LAWRENCE — Grand juries in 2014 in Missouri and New York declined to return indictments on white police officers in the deaths of two black men, Michael Brown and Eric Garner. Racial tensions rose, and organized protests developed throughout the country.
A new book by a University of Kansas professor points to a similar set of events in the nation's history concerning a seemingly forgotten investigation of the Ku Klux Klan's violence during the early days of Reconstruction.
Shawn Alexander, associate professor of African and African-American Studies, edited selected testimony from the 1871 congressional hearings for “Reconstruction Violence and the Ku Klux Klan Hearings.” The hearings detailed severe violence in the South against African-Americans and sympathizers by Klan members in the aftermath of the Civil War and after passage of the 13th, 14th and 15th amendments.
Congressional testimony estimated that anywhere from 20,000 to as many as 50,000 people, mostly black, died in violence between 1866 and 1872, he said. As a result of the congressional investigation, federal grand juries issued about 3,000 indictments in connection with the killings. Hundreds of defendants pleaded guilty in return for suspended sentences, and the Justice Department dropped charges against nearly 2,000 others in order to keep the court system from being clogged.
Of those who did face trials, about 600 were convicted and 250 were acquitted. Only 65 individuals were imprisoned, said Alexander, who also directs the Langston Hughes Center at KU.
"The fact that only 3,000 people were thought to be guilty enough to have a trial shows me that our nation in 1872 wasn't willing to really contemplate what it means for a white individual to be brought to justice for the killing of an African-American," Alexander said. "And when it comes to violence and prosecution for that violence I don't think we've changed that much in almost 150 years."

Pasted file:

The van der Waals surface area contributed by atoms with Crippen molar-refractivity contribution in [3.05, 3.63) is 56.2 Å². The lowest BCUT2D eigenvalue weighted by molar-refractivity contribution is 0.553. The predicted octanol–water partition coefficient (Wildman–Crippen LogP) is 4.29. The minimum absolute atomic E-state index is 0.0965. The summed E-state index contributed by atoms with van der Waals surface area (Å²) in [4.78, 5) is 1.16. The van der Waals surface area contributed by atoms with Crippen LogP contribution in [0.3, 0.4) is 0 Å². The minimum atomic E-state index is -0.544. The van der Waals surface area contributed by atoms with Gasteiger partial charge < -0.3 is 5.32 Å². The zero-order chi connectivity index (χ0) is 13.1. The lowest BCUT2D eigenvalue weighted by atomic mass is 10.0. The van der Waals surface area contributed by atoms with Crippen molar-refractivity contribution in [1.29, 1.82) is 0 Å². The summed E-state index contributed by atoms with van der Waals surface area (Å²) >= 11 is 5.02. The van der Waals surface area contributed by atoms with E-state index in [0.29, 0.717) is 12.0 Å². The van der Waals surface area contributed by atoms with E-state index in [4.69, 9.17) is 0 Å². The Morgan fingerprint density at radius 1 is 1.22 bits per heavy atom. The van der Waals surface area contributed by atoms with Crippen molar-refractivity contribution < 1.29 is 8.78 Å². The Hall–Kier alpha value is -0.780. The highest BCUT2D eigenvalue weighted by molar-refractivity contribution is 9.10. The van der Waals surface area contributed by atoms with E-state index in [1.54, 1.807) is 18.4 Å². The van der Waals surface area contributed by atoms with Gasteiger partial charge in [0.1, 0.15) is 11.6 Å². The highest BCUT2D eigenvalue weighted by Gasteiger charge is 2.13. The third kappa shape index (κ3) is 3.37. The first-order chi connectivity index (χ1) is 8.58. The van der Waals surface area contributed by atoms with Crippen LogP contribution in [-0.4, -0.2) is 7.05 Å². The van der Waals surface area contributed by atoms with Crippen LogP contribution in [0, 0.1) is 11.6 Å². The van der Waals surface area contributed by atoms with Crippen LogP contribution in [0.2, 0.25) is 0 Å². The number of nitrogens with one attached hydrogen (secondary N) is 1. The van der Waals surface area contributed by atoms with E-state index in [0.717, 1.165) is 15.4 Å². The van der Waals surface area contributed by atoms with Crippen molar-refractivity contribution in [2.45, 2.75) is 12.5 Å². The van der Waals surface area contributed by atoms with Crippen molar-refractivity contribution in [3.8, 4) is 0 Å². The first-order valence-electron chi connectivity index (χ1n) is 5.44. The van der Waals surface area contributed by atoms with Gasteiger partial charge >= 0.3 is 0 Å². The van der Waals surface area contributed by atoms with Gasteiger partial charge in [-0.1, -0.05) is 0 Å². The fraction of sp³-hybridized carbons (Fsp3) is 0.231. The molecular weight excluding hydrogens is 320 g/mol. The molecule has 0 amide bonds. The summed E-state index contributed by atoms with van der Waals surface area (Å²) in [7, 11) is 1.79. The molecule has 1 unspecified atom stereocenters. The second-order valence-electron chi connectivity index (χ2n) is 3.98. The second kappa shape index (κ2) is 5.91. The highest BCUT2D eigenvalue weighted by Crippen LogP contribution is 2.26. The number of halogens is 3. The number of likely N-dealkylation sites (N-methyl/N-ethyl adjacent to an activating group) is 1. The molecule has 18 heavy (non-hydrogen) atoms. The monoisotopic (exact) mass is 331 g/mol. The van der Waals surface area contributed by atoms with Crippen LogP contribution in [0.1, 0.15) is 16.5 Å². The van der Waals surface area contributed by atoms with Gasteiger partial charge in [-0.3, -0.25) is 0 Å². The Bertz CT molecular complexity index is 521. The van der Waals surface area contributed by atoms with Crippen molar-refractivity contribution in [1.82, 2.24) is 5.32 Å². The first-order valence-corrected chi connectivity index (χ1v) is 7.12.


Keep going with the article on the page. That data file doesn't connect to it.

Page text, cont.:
The book, recently released by Bedford/St. Martin's, is an effort to compile relevant pieces of the 13 volumes and more than 8,000 total pages of testimony. Alexander has also researched civil rights leader and journalist T. Thomas Fortune. Alexander was exposed to these volumes and the history they hold by Fortune talking about how the 13 bulky volumes, in which his father was one of the testifying witnesses, “haunted him from his bookshelf.”
"What I hope is that someone will read this book and understand that from the African-American community's understanding, violence has always been here," Alexander said. "When people say you're overreacting to this one act of violence, the community actually understands that it's a history of violence."
The hearings and details about the Reconstruction violence were lost in history due to events that followed the hearings, such as the outlawing of the Klan, and an unwillingness to acknowledge an ugly part of U.S. history, he said. Most of the history of race relations in America focuses on the defeat of slavery with some discussion of legal discrimination, segregation and disfranchisement, but it ends with an emphasis on the victories of the Civil Rights Movement and Martin Luther King Jr. The violence, Klan-organized, and later vigilante lynching and mob action are left out of the story much of the time.
"That's one of the problems that we have, and that's one of the things the nation is grappling with in recent events," Alexander said. "Violence has always been here in America, especially in race relations, but American doesn't want to talk about the violence. We skirt away because it doesn't fit our national narrative."
Instead, he said, details of the Klan hearings show how organizations targeted black people in the South, particularly ones who became successful or showed progress. In an effort to stop them from being able to freely act as U.S. citizens by functioning in the economy and exercise basic rights such as voting, the Klan used violence to intimidate and kill them. He argues the violence on the ground led to the failure of Reconstruction, not the political fights and mistakes made in Washington.
"The violence is a reaction to emancipation and black progress and success," Alexander said. "Most people believed, especially in the South, that African-Americans would not survive without slavery, without the protection of the white plantation owners, the white power structure. The exact opposite happens. And when blacks thrive, in reaction to that, you have this violent terror rearing its head."
He said despite the depressing details in the testimony, it's also a story of African-American perseverance, determination and organization during a dark period of American history.
"True understanding of the pain, suffering and violence that has occurred in this country will allow the nation to begin an open discussion of race beyond looking at it as a celebratory victory," Alexander said, "Until we fully recognize that pain and suffering, we can't truly understand the centrality of what race means and has meant to American history."